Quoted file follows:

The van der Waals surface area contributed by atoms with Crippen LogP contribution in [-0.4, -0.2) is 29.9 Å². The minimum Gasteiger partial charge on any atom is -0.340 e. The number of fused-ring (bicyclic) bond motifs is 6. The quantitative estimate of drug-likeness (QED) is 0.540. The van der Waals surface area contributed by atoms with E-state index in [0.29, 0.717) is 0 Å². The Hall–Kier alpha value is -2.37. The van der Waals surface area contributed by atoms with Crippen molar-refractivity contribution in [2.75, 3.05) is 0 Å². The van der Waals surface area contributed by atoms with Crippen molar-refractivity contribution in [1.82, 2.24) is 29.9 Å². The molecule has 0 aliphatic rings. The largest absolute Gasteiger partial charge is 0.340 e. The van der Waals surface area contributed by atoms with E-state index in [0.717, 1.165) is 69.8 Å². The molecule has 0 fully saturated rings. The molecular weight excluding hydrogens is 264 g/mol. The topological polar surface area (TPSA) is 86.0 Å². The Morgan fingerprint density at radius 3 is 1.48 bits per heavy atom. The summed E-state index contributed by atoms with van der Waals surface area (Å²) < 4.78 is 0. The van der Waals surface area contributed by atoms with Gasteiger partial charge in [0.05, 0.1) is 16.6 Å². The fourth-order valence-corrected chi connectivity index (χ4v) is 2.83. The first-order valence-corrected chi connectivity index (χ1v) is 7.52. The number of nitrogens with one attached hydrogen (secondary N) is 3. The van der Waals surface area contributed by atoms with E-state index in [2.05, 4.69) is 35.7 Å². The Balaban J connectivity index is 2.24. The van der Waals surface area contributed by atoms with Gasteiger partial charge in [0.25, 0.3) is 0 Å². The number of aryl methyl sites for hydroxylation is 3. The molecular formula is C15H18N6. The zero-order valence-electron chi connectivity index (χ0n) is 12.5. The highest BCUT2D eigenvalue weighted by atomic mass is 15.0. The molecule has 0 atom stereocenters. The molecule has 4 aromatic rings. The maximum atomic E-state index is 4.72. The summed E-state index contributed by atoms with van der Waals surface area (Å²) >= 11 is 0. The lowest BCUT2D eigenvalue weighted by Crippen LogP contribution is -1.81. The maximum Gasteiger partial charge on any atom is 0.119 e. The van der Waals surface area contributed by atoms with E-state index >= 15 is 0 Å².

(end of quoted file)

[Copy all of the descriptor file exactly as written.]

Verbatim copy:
The van der Waals surface area contributed by atoms with Crippen LogP contribution in [-0.4, -0.2) is 29.9 Å². The minimum Gasteiger partial charge on any atom is -0.340 e. The number of fused-ring (bicyclic) bond motifs is 6. The quantitative estimate of drug-likeness (QED) is 0.540. The van der Waals surface area contributed by atoms with E-state index in [0.29, 0.717) is 0 Å². The Hall–Kier alpha value is -2.37. The van der Waals surface area contributed by atoms with Crippen molar-refractivity contribution in [2.75, 3.05) is 0 Å². The van der Waals surface area contributed by atoms with Crippen molar-refractivity contribution in [1.82, 2.24) is 29.9 Å². The molecule has 0 aliphatic rings. The largest absolute Gasteiger partial charge is 0.340 e. The van der Waals surface area contributed by atoms with E-state index in [0.717, 1.165) is 69.8 Å². The molecule has 0 fully saturated rings. The molecular weight excluding hydrogens is 264 g/mol. The topological polar surface area (TPSA) is 86.0 Å². The Morgan fingerprint density at radius 3 is 1.48 bits per heavy atom. The summed E-state index contributed by atoms with van der Waals surface area (Å²) < 4.78 is 0. The van der Waals surface area contributed by atoms with Gasteiger partial charge in [0.05, 0.1) is 16.6 Å². The fourth-order valence-corrected chi connectivity index (χ4v) is 2.83. The first-order valence-corrected chi connectivity index (χ1v) is 7.52. The number of nitrogens with one attached hydrogen (secondary N) is 3. The van der Waals surface area contributed by atoms with E-state index in [2.05, 4.69) is 35.7 Å². The Balaban J connectivity index is 2.24. The van der Waals surface area contributed by atoms with Gasteiger partial charge in [0.25, 0.3) is 0 Å². The number of aryl methyl sites for hydroxylation is 3. The molecular formula is C15H18N6. The zero-order valence-electron chi connectivity index (χ0n) is 12.5. The highest BCUT2D eigenvalue weighted by atomic mass is 15.0. The molecule has 0 atom stereocenters. The molecule has 4 aromatic rings. The maximum atomic E-state index is 4.72. The summed E-state index contributed by atoms with van der Waals surface area (Å²) >= 11 is 0. The lowest BCUT2D eigenvalue weighted by Crippen LogP contribution is -1.81. The maximum Gasteiger partial charge on any atom is 0.119 e. The van der Waals surface area contributed by atoms with E-state index >= 15 is 0 Å².